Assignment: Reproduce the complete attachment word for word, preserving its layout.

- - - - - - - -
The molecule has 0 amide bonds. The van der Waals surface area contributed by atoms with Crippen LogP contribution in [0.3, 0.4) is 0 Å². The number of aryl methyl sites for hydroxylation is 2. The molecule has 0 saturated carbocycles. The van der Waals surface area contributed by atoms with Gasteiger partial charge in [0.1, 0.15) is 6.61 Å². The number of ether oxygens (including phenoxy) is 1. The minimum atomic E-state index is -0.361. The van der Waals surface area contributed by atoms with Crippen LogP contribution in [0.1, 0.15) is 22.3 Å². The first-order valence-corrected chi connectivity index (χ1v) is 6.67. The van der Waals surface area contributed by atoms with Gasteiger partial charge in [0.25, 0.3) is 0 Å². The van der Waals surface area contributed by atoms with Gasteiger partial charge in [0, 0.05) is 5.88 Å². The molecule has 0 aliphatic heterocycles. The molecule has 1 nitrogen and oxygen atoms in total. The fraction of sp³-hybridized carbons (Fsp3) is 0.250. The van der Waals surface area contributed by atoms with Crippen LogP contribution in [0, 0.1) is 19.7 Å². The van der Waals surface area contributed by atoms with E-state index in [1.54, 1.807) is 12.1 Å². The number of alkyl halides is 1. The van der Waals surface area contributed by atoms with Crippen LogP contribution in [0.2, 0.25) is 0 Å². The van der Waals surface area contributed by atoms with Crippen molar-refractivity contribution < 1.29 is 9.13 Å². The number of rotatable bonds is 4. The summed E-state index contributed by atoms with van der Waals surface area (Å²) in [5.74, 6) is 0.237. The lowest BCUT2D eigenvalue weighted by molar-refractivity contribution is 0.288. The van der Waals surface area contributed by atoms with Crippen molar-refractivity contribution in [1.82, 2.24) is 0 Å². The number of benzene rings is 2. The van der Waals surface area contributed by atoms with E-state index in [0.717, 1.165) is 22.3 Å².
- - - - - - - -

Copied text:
The molecule has 0 amide bonds. The van der Waals surface area contributed by atoms with Crippen LogP contribution in [0.3, 0.4) is 0 Å². The number of aryl methyl sites for hydroxylation is 2. The molecule has 0 saturated carbocycles. The van der Waals surface area contributed by atoms with Gasteiger partial charge in [0.1, 0.15) is 6.61 Å². The number of ether oxygens (including phenoxy) is 1. The minimum atomic E-state index is -0.361. The van der Waals surface area contributed by atoms with Crippen LogP contribution in [0.1, 0.15) is 22.3 Å². The first-order valence-corrected chi connectivity index (χ1v) is 6.67. The van der Waals surface area contributed by atoms with Gasteiger partial charge in [0.25, 0.3) is 0 Å². The van der Waals surface area contributed by atoms with Gasteiger partial charge in [0, 0.05) is 5.88 Å². The molecule has 0 aliphatic heterocycles. The molecule has 1 nitrogen and oxygen atoms in total. The fraction of sp³-hybridized carbons (Fsp3) is 0.250. The van der Waals surface area contributed by atoms with Crippen LogP contribution in [0, 0.1) is 19.7 Å². The van der Waals surface area contributed by atoms with E-state index in [1.54, 1.807) is 12.1 Å². The number of alkyl halides is 1. The van der Waals surface area contributed by atoms with Crippen LogP contribution in [0.2, 0.25) is 0 Å². The van der Waals surface area contributed by atoms with Crippen molar-refractivity contribution < 1.29 is 9.13 Å². The number of rotatable bonds is 4. The summed E-state index contributed by atoms with van der Waals surface area (Å²) in [5.74, 6) is 0.237. The lowest BCUT2D eigenvalue weighted by molar-refractivity contribution is 0.288. The van der Waals surface area contributed by atoms with Crippen molar-refractivity contribution in [1.82, 2.24) is 0 Å². The number of benzene rings is 2. The van der Waals surface area contributed by atoms with E-state index in [0.717, 1.165) is 22.3 Å².